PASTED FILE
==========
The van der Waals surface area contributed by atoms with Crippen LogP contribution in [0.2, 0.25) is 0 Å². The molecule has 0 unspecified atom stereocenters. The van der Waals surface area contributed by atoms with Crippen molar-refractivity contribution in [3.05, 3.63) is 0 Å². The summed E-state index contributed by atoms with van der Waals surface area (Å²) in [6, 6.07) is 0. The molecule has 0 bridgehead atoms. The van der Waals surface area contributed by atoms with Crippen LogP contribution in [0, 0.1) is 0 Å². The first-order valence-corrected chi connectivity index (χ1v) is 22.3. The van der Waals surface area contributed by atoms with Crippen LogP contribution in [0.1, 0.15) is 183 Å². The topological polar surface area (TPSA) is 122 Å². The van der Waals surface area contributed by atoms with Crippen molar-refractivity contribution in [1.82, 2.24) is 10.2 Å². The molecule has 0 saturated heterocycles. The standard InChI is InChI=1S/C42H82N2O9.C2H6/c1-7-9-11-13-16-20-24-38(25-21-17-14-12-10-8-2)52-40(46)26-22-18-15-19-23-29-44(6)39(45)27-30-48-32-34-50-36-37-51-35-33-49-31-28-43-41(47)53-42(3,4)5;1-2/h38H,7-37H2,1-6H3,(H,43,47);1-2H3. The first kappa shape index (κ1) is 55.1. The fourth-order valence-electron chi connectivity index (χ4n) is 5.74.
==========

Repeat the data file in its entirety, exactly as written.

The van der Waals surface area contributed by atoms with Crippen LogP contribution in [0.2, 0.25) is 0 Å². The molecule has 0 unspecified atom stereocenters. The van der Waals surface area contributed by atoms with Crippen molar-refractivity contribution in [3.05, 3.63) is 0 Å². The summed E-state index contributed by atoms with van der Waals surface area (Å²) in [6, 6.07) is 0. The molecule has 0 bridgehead atoms. The van der Waals surface area contributed by atoms with Crippen LogP contribution in [0, 0.1) is 0 Å². The first-order valence-corrected chi connectivity index (χ1v) is 22.3. The van der Waals surface area contributed by atoms with Crippen LogP contribution in [0.1, 0.15) is 183 Å². The topological polar surface area (TPSA) is 122 Å². The van der Waals surface area contributed by atoms with Crippen molar-refractivity contribution in [1.82, 2.24) is 10.2 Å². The molecule has 0 saturated heterocycles. The standard InChI is InChI=1S/C42H82N2O9.C2H6/c1-7-9-11-13-16-20-24-38(25-21-17-14-12-10-8-2)52-40(46)26-22-18-15-19-23-29-44(6)39(45)27-30-48-32-34-50-36-37-51-35-33-49-31-28-43-41(47)53-42(3,4)5;1-2/h38H,7-37H2,1-6H3,(H,43,47);1-2H3. The first kappa shape index (κ1) is 55.1. The fourth-order valence-electron chi connectivity index (χ4n) is 5.74.